Public Sub ListEvenNumbers() For Each number As Integer In EvenSequence(5, 18) Debug.Write(number & " ") Next Debug.WriteLine("") ' Output: 6 8 10 12 14 16 18 End Sub Private Iterator Function EvenSequence( ByVal firstNumber As Integer, ByVal lastNumber As Integer) _ As System.Collections.Generic.IEnumerable(Of Integer) ' Yield even numbers in the range. For number = firstNumber To lastNumber If number Mod 2 = 0 Then Yield number End If Next End Function
For more information, see Iterators (C# and Visual Basic), Yield Statement (Visual Basic), and Iterator (Visual Basic).

Technical Implementation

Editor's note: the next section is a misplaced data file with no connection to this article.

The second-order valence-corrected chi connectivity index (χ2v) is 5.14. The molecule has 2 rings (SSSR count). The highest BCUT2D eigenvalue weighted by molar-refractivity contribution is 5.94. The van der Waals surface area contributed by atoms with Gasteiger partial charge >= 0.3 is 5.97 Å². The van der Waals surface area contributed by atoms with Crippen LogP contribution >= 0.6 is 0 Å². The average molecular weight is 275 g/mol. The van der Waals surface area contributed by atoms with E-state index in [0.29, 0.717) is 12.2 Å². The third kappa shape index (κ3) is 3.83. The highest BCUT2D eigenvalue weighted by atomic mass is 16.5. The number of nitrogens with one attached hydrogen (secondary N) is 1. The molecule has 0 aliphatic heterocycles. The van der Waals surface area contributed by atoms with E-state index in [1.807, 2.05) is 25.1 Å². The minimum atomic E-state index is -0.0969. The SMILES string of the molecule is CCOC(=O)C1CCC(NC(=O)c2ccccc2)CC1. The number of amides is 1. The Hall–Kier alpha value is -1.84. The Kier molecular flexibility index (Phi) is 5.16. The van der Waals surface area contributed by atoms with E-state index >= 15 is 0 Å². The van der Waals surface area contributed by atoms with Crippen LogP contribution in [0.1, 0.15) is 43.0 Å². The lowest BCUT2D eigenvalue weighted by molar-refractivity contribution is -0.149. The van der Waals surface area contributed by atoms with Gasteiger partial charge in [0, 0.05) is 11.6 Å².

When a For EachNext statement runs, Visual Basic evaluates the collection only one time, before the loop starts. If your statement block changes element or group, these changes don't affect the iteration of the loop. When all the elements in the collection have been successively assigned to element, the For Each loop stops and control passes to the statement following the Nextstatement. If element hasn't been declared outside this loop, you must declare it in the For Each statement. You can declare the type of element explicitly by using an As statement, or you can rely on type inference to assign the type. In either case, the scope of element is the body of the loop. However, you cannot declare element both outside and inside the loop. You can optionally specify element in the Next statement. This improves the readability of your program, especially if you have nested For Each loops. You must specify the same variable as the one that appears in the corresponding For Each statement. You might want to avoid changing the value of element inside a loop. Doing this can make it more difficult to read and debug your code. Changing the value of groupdoesn't affect the collection or its elements, which were determined when the loop was first entered.